You can’t say a thing against Adi to my mom-Karan Johar
Karan Johar opens up about his friendship and his secret complexes
Priya Gupta (BOMBAY TIMES; October 19, 2012)
What was your childhood like?
My father was 40 when he had me so he was more a grandparent than a parent. He had been a confirmed bachelor till he met my mother at the races. He saw her and was swept off his feet. He started wooing her and threw a surprise party for her and proposed to her in front of everybody. Because I was the only child, I was completely indulged. My father thought I was the best looking boy. And even though I was at 100 kgs, he dismissed it as puppy fat. He thought that the sun came out of my head. If I got five out of ten marks, he thought I was half there and had only half way more to go. When I won my first inter-school debate and elocution competition, he kept that cup on his mantle and would stare at it every morning telling everyone, ‘my son won this’. My mother was keen that I complete my graduation and never ever wanted me to be in the movies as my father had made five films that lost money. One of the films he made was Agneepath, which was hugely hyped but underwhelming at the box office, and I remember that my dad had to sell my grandmother’s flat to pay off the loan. I could always sense his failure, but I never thought a day would come when I could redeem all his dreams.
My father came from a family of halwais from old Delhi called Nanking Sweets. My grandmother asked him to run away to avoid becoming a halwai. He took a train from Delhi and got off at VT and saw the Times of India building across the road. He walked in there to find himself a job as an intern photographer which in turn led him to his first film set. He went on to become a production controller and at that time was the only one who got front credit. He was a great crisis manager but an unsuccessful producer.
Agneepath broke his heart. My father was a strong man and broke down only when it came to something to do with me. The only time I remember him crying was when he broke the news of his cancer to me. He told me in a hotel room in New York ‘I don’t want to leave you’. That’s the only time I saw him crumble in front of me. He kept the news from us for three weeks as we were shooting Kal Ho Naa Ho and told me only a day before he had to start radiation. I can never forget that moment. He took me aside and told me, ‘Karan I have to tell you something’, and I said to him ‘Do you have cancer?’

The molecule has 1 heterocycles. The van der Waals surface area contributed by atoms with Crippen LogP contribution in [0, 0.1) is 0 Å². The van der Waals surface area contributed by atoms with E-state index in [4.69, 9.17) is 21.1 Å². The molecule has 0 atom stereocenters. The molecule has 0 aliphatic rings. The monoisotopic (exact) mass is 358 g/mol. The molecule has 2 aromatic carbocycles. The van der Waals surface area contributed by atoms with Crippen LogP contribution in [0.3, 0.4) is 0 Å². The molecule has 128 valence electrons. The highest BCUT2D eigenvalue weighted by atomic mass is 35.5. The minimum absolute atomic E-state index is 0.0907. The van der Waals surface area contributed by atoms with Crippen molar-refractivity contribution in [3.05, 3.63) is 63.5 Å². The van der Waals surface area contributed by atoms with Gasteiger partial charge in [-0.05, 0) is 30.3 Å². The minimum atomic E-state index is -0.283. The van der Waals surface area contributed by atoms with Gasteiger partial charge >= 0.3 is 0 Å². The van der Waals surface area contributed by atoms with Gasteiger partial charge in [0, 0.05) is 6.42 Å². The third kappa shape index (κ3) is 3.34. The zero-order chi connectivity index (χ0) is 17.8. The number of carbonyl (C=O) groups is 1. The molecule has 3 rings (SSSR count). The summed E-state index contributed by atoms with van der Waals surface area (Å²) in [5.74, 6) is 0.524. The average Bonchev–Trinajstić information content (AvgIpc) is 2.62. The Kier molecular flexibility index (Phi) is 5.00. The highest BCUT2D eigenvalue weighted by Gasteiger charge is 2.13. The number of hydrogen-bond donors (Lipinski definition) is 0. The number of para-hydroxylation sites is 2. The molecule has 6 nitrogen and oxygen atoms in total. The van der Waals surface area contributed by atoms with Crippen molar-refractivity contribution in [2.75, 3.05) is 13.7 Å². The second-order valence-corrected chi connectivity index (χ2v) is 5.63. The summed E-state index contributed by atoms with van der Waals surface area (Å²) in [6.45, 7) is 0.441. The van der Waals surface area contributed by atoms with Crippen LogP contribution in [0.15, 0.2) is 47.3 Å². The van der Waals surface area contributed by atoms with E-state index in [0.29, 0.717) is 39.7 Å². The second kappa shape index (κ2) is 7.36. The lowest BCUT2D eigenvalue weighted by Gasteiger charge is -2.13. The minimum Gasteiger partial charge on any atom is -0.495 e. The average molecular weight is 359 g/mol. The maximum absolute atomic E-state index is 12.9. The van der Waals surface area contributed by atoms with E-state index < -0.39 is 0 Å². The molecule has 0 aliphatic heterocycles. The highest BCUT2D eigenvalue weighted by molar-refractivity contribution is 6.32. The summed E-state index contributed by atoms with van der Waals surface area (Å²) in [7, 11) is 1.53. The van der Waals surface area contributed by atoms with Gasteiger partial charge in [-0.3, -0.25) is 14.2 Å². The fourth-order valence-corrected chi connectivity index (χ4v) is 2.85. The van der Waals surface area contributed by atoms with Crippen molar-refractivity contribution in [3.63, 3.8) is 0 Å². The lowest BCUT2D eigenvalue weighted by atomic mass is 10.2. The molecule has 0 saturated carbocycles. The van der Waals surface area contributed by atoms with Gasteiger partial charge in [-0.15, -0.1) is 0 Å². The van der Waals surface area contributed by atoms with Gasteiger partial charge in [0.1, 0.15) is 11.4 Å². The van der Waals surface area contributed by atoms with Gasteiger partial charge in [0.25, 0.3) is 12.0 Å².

The doctor asked him what my film is all about and he said it’s about a man who comes to New York because he is dying. The song Kal Ho Naa Ho will always remind me and my mother of my father. He won all the awards for the film and the very last day before he died, there was a preview of Lakshya where Farhan and Javed sahab had called him and he met the entire industry. He came back and told me ‘main sab se mila’. In a way that was his farewell to an industry that he loved so much. In the months he was unwell the three of us had so much time to express our love to each other and I can never be grateful enough to God for giving us that time together where I could hold his hand and tell him that I will be there for mom and that he will live forever.
Can you talk about your friendship with Aditya Chopra. How did the two of you meet?
Adi and I knew each other through our parents, but we connected in college through common friends. Adi was in Sydenham and I was in HR college and we used to bump into each other at Churchgate station. He used to take a train to Juhu and I used to take a train to Charni Road from where I would take a bus to my house. We bonded eventually when we saw Saudagar together. He was very interested in my perspective. He found me very ‘South Bombay’ while I found him very ‘massy’. Then one day out of the blue he told me you are running from your destiny as a filmmaker. You are dramatic. In fact you are melodramatic. You have a sense of humour and are mad and passionate about movies. The only problem is you do not have an interval in you. He gave me all the knowledge and all the confidence on the set of DDLJ.